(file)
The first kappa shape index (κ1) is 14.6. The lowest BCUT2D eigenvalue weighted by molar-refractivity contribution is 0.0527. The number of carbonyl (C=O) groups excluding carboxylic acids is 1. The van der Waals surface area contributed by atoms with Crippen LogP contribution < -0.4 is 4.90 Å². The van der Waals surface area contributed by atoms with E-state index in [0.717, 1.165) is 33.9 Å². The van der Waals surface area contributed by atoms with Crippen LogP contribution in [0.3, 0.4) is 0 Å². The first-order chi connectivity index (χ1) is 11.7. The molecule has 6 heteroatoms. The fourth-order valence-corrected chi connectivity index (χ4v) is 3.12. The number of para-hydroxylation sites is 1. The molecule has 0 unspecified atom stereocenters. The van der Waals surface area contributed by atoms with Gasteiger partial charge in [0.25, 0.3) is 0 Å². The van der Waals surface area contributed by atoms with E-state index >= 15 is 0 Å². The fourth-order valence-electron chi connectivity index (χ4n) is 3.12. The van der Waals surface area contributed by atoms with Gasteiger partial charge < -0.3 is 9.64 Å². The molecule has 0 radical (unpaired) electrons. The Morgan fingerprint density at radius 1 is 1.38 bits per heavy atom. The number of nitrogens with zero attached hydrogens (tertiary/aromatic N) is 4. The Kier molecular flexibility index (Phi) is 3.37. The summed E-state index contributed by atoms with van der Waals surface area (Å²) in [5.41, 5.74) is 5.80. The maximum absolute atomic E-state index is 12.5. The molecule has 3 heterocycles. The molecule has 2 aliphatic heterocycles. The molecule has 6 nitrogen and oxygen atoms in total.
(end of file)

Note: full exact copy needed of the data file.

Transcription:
The first kappa shape index (κ1) is 14.6. The lowest BCUT2D eigenvalue weighted by molar-refractivity contribution is 0.0527. The number of carbonyl (C=O) groups excluding carboxylic acids is 1. The van der Waals surface area contributed by atoms with Crippen LogP contribution < -0.4 is 4.90 Å². The van der Waals surface area contributed by atoms with E-state index in [0.717, 1.165) is 33.9 Å². The van der Waals surface area contributed by atoms with Crippen LogP contribution in [0.3, 0.4) is 0 Å². The first-order chi connectivity index (χ1) is 11.7. The molecule has 6 heteroatoms. The fourth-order valence-corrected chi connectivity index (χ4v) is 3.12. The number of para-hydroxylation sites is 1. The molecule has 0 unspecified atom stereocenters. The van der Waals surface area contributed by atoms with Gasteiger partial charge in [0.25, 0.3) is 0 Å². The van der Waals surface area contributed by atoms with E-state index >= 15 is 0 Å². The fourth-order valence-electron chi connectivity index (χ4n) is 3.12. The van der Waals surface area contributed by atoms with Gasteiger partial charge < -0.3 is 9.64 Å². The molecule has 0 radical (unpaired) electrons. The Morgan fingerprint density at radius 1 is 1.38 bits per heavy atom. The number of nitrogens with zero attached hydrogens (tertiary/aromatic N) is 4. The Kier molecular flexibility index (Phi) is 3.37. The summed E-state index contributed by atoms with van der Waals surface area (Å²) in [5.41, 5.74) is 5.80. The maximum absolute atomic E-state index is 12.5. The molecule has 3 heterocycles. The molecule has 2 aliphatic heterocycles. The molecule has 6 nitrogen and oxygen atoms in total.